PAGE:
Early this morning, word of the passing of Elmore Leonard started making its way through news outlets and Twitter. He was 87 and died of complications from a recent stroke that had initially been reported as “not too serious”. Mr. Leonard was one of the great American writers, and though his writing spanned more than sixty years, he may never have been more popular than today, thanks to the TV series “Justified“.
Mr. Leonard served in the Navy during WWII, and worked in advertising after graduating from the University of Detroit. His family moved to Detroit when he was very young and he lived there the rest of his life, mostly in the township of Bloomfield Hills. He described the city as inspirational and it often played a key role in his stories. Mr. Leonard began writing Western stories and recalled selling the story for “3:10 to Yuma” for $90.00
With 45 published novels and countless short stories and articles, Leonard was incredibly prodigious as a writer and dedicated to writing every day. His routine included long-hand on a yellow pad, followed by typewritten pages (never a computer). When he made the move from Westerns to Crime stories, his “The Big Bounce” was rejected 84 times, a reminder of the incredibly complicated industry.
Hollywood loved Leonard’s style, colorful characters, black humor, and intricate plotting. Some of the best adaptations of his work include:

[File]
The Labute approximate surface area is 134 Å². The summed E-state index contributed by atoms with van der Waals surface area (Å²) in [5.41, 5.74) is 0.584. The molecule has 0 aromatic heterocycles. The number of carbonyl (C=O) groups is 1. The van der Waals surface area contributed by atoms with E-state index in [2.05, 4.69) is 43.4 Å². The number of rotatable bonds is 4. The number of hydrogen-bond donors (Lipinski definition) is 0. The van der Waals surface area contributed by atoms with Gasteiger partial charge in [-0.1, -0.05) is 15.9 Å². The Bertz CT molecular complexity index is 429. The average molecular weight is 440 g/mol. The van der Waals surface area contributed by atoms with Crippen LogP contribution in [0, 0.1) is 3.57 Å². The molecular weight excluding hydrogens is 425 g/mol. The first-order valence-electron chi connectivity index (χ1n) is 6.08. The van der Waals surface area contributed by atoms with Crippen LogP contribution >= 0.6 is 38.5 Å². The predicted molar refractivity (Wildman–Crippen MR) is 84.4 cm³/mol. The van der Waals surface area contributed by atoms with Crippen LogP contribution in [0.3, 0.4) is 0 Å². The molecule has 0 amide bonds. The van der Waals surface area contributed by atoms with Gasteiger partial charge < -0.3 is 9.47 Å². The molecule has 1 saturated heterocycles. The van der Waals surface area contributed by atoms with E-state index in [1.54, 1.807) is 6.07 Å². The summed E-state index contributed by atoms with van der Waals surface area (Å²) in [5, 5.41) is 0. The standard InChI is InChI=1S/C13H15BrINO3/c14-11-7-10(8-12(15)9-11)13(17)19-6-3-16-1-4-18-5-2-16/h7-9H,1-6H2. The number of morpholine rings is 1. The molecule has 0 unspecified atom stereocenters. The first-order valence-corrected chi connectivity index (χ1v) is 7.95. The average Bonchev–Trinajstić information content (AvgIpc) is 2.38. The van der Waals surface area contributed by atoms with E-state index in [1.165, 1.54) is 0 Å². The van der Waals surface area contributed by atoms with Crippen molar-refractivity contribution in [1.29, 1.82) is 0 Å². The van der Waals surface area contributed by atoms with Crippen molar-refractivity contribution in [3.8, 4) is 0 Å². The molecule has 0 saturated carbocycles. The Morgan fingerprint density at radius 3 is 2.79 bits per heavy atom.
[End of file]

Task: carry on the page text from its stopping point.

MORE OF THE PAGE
“Justified”. The TV series from creator Graham Yost revolves around Deputy U.S. Marshal Raylan Givens, one of the more interesting and entertaining characters as portrayed by Timothy Olyphant. The series specializes in bad guys who are often as clever as the good guys … as evidenced by the terrific Walton Goggins as Boyd Crowder.
Jackie Brown (1997). Quentin Tarantino’s only directorial effort involving material he did not write. Leonard’s novel “Rum Punch” provides the foundation for this twisty thriller and the antics of Pam Grier and Samuel L Jackson.
3:10 to Yuma (1957, 2007). Not very many writers are involved with film adaptations of their work across a 50 year span. Director Delmer Daves directed Glenn Ford and Van Heflin in the original, and director James Mangold followed up 50 years later with Russell Crowe and Christian Bale. Both are tense thrillers with moral statements.
Hombre (1967). Paul Newman stars in this fine western directed by Martin Ritt. Human nature is on full display from this Leonard novel.
Get Shorty (1995). John Travolta stars as an out of his element (or is he?) mobster when he heads to Hollywood to collect a debt. The supporting cast is exceptional and director Barry Sonnefeld perfectly captures the finest Leonard comedic dialogue.
Out of Sight (1998). George Clooney and Jennifer Lopez, in their sizzling onscreen best, star in a movie that oozes style from director Steven Soderbergh.
Premiering this year at the Toronto Film Festival will be the latest screen adaptation of a Leonard work, Life of Crime. It stars Jennifer Aniston and is based on Leonard’s novel “The Switch”. Not surprisingly, there are numerous other works in progress (mostly TV) that take advantage of Leonard’s talent.
Elmore Leonard’s efficiency with words is renowned and he often said that he “tries to leave out the parts that people skip”. Clearly a man who understood not just writing, but what makes reading enjoyable. My favorite of his quotes: “If it sounds like writing, I rewrite it”. That’s a lesson we hope carries through to future generations of writers.
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